Once a year, news outlets, civic groups, schools and other stakeholders participate in a national effort to support and promote access to information and an open government. As a part of the initiative, the Herald-Progress performed a countywide Freedom of Information audit to determine how accessible information is to citizens. In Hanover, retrieving information from all aspects of the county proved to be a cinch—custodians of the records responded in a timely manner and responses were received in the same fashion.
Because the H-P covers only one county, primarily one reporter sent a handful of electronic requests March 3. The reporter asked for:
-Salary and allowances for the county administrator, town manager, town mayor and all Hanover high school principals
-Annual financial disclosure statements for the chairman of the Board of Supervisors, county administrator, town manager and town mayor
– Felony criminal incident reports from the past three months from Hanover Sheriff’s Office and Ashland Police Department
Many newspapers such as The Daily Press and The Petersburg Progress Index have performed similar types of audits, but on different scales, to assess how transparent governments are.
“When we talk about information from government agencies, as taxpayers, we all have a right to that information,” said Joan Conners, a communications professor at Randolph-Macon College.
Conners added that although she hopes governments and other entities are transparent, she recognizes that’s not always the case.
At R-MC, Conners teaches an assortment of media classes including a course on communication law and ethics where she covers some of the Freedom of Information Act. She said she points out to her classes that although people may want to know specific information, such as from a corporation, they don’t have the right to know everything.
During the audit, the county, schools and both the Hanover Sheriff’s Office and Ashland Police Department (APD) responded the same day to notify the reporter that they received the request. All the information that was asked for was sent to the H-P within the deadline of five business days from when the FOIA request was sent.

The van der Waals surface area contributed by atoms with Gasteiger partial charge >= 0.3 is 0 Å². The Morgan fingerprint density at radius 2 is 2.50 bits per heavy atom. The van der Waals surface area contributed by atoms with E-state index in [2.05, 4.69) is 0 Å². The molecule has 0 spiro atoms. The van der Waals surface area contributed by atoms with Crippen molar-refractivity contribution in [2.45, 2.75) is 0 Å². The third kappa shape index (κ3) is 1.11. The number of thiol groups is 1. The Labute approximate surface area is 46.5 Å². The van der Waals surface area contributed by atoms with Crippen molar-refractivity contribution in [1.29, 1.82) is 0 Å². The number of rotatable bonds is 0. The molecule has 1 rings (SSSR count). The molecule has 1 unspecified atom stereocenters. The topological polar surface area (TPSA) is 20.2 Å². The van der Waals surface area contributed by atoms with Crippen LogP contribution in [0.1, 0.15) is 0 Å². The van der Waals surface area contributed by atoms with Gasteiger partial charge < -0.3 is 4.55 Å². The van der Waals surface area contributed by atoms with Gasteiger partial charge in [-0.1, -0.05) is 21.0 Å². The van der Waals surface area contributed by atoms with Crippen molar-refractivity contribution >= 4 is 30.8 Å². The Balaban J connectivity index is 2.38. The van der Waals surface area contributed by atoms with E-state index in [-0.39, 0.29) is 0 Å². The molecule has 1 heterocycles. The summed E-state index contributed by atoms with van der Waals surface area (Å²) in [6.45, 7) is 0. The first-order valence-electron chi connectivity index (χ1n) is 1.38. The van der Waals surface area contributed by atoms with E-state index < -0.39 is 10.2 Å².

At the end, the H-P wasn’t charged for any of the information; however, initially the Hanover Sheriff’s Office said there was a cost of $17, which was an hourly rate. Then, Col. David R. Hines, sheriff, waived the fee.
There was some slight confusion with the language of the initial request to the APD. Chip Watts, the police department’s spokesperson, said the scope of the request was a little vague and the timeframe was broad. Afterwards, the reporter refined the scope from felony police reports to just crime incident reports with only the information that isn’t withheld due to a FOIA exemption in Section 2.2-3706 (2) (a) of the Code of Virginia, “information, including complaints, court orders, memoranda, notes, diagrams, maps, photographs, correspondence, reports, witness statements, and evidence relating to a criminal investigation or prosecution.” In addition, the timeframe was changed from the past three months to the last 30 days.
The reporter encountered one issue when attempting to retrieve the necessary records from the Town of Ashland within the aforementioned timeframe. It is important to note that the Herald-Progress contacted Town Attorney Andrea Erard, but discovered later that the correct point of contact is Town Clerk Dallin Kimble. When the reporter did not receive any correspondences from the town, they contacted Ashland public officials and later learned that request wasn’t ever delivered to Erard due to a misspelling in the email address.
In the case that this situation occurs when a citizen is seeking information from a public official or agency, Alan Gernhardt, Virginia FOIA Advisory Council Attorney, recommended citizens pick up a phone and call to check up on their request.
“Things do happen,” Gernhardt said.
He explained that in most cases when there is a delayed response often the case is that the record custodian may have been on vacation or there were issues with individual’s email. However, if clear communication doesn’t result in the requested information, Gernhardt advised that’s when it’s appropriate to take legal action, but that’s more of a last resort.
In cases where citizens may encounter problems accessing information, Conners said that is something she would be worrisome about especially because it’s possible they could receive the “cold shoulder” from agencies whereas the media may have more power to obtain the records they need. She added that it may be in a citizen’s best interest to issue another request.
View results of the audit in this week’s edition of the Herald-Progress (75c for one copy, $32 for a year subscription).
To learn more about Sunshine Week, visit sunshineweek.org.